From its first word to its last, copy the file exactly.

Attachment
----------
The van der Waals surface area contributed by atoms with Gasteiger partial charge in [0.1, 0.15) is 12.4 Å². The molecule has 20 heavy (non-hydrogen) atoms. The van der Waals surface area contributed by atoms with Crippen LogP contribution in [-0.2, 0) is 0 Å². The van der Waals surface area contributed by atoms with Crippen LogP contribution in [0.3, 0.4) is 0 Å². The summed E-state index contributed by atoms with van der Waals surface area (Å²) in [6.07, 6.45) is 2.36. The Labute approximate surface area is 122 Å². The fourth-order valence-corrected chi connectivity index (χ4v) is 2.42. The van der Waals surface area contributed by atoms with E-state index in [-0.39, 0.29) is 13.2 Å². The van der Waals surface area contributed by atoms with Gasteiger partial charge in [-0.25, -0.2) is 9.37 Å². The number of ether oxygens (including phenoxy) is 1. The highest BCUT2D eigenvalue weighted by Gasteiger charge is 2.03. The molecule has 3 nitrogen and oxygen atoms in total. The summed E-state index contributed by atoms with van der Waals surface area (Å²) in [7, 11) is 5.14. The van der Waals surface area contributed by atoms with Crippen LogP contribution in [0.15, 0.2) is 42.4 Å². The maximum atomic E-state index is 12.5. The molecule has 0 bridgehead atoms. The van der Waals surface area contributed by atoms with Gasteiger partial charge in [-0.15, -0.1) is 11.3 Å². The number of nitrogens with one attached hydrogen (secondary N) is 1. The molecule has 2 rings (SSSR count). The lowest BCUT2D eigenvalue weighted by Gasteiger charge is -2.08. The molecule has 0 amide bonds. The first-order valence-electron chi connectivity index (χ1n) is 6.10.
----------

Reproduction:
The van der Waals surface area contributed by atoms with Gasteiger partial charge in [0.1, 0.15) is 12.4 Å². The molecule has 20 heavy (non-hydrogen) atoms. The van der Waals surface area contributed by atoms with Crippen LogP contribution in [-0.2, 0) is 0 Å². The van der Waals surface area contributed by atoms with Crippen LogP contribution in [0.3, 0.4) is 0 Å². The summed E-state index contributed by atoms with van der Waals surface area (Å²) in [6.07, 6.45) is 2.36. The Labute approximate surface area is 122 Å². The fourth-order valence-corrected chi connectivity index (χ4v) is 2.42. The van der Waals surface area contributed by atoms with E-state index in [-0.39, 0.29) is 13.2 Å². The van der Waals surface area contributed by atoms with Gasteiger partial charge in [-0.25, -0.2) is 9.37 Å². The number of ether oxygens (including phenoxy) is 1. The highest BCUT2D eigenvalue weighted by Gasteiger charge is 2.03. The molecule has 3 nitrogen and oxygen atoms in total. The summed E-state index contributed by atoms with van der Waals surface area (Å²) in [7, 11) is 5.14. The van der Waals surface area contributed by atoms with Crippen LogP contribution in [0.15, 0.2) is 42.4 Å². The maximum atomic E-state index is 12.5. The molecule has 0 bridgehead atoms. The van der Waals surface area contributed by atoms with Gasteiger partial charge in [-0.15, -0.1) is 11.3 Å². The number of nitrogens with one attached hydrogen (secondary N) is 1. The molecule has 2 rings (SSSR count). The lowest BCUT2D eigenvalue weighted by Gasteiger charge is -2.08. The molecule has 0 amide bonds. The first-order valence-electron chi connectivity index (χ1n) is 6.10.